To: (Dr Richard Nowotny) (by way of (Dr Richard Nowotny))
Subject: Ireland
From: Julian Bielewicz <>
Date: Sun, 12 Jul 1998 06:12:52 +1000

At 15:30 10/07/98 +1000, you wrote:

>2.Ireland: Eric, one of Ireland's best birders, author of "The
>Complete Guide to Ireland's Birds", a proud Dubliner and Irishman and a
>genuinely nice guy, 

Couldn't agree with you more!  Fay and I met Eric and his wife Esther when
they were out here birding in Oz and then again last year when we spent
three days with them in their Dublin home.  We also met their close friend
Michael O'Clery, the illustrator to Eric's book and one of Ireland's best
artists.  Indeed, Michael presented us with one of the original paintings
he'd produced for the book during their stay with us and we purchased a
further two when staying with Eric and Esther in April 1997.  Recently we
commissioned Michael to paint an original for us with the woodcock at
Stepaside (where Michael "housesits" for his Irish Times father)as the
subject.  It holds pride of place among our small but growing collection of
paintings.  Fay and I would have no hesitation in recommneding Michael's work.

>The target birds were Corncrake, Hen
>Harrier and Red Grouse.  

In our case Eric was finally able to show us Corncrake and the Irish race of
Red Grouse but we never came across Hen Harrier in Ireland.  Eric and
Michael were also able to show us a number of other great birds, some of
which became lifers or at least new additions to our European List...and no
doubt you noticed Eric's aversion to having Ireland referred to as "an
island off Britain" or more precisely to people referring to Britain as the
"mainland" when in Ireland.  Part of his pride in his heritage!  

>        While a total of 93 species in nearly 5 days of birding isn't
>sensational riches by Australian standards, 

Have you tried birding in and around Mt Isa???  93 would be good for that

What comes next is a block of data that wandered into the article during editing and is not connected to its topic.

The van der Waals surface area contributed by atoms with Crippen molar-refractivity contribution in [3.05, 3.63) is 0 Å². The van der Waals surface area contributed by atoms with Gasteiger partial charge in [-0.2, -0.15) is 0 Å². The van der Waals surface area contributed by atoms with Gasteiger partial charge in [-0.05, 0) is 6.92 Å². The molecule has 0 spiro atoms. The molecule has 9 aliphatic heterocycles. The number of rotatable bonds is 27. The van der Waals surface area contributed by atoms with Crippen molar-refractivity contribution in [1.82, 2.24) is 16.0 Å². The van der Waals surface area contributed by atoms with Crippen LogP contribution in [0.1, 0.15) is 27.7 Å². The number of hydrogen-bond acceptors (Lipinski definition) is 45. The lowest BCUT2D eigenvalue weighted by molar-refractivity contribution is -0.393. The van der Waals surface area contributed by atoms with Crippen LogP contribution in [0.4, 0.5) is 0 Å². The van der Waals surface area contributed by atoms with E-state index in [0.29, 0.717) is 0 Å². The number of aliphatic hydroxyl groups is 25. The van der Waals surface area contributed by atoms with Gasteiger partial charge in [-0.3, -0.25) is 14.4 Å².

area of Australia. I don't really want to get bogged down in a discussion
about comparative sizes of two different geographical locations butI feel
that if in Australia we can count Tasmania (some 200 miles off the
mainland), Antartica (a few thousand miles), Norfolk Island and Lord Howe
Island, not to mention the Cocos Keelings ... then we really should be
comparing Australian numbers to European totals rather than to one small
section of the continent.  

During my 1992 two-day birding trip through Fife and Speyside,in Scotland,
accompanied by American birder David Stemple (and therein lies another
amazing tale of "Hail fellow, well met, again!" I clocked 104 species on the
first day and 102 on the second.  I never came anywhere close to those
totals during my ten days on Lord Howe Island.  Nor at Mt Isa two weeks ago.
Indeed, as last year's QOSI "Twitchathon" co-ordinator I am well aware that
in a number of Queensland settings (and arguable we have Australia's best
birding "spots") a number of teams failed to reach 100 species - and that
was in a 24-hour period of concerted birding with several pairs of eyes and
ears fine tuned to ticking species.

However to return to more positive matters, I again fully concur with your
sentiments that
>Ireland was a special birding
>experience, with much to commend it to travelling birders.  (With special
>thanks to Eric and Esther.)... and Michael.

Julian Bielewicz
Past President
Queensland Ornithological Society

12 Florence Street
Kippa Ring, Q. 4021

Tel: +61 7 3283 4921
Fax: +61 7 3880 4272

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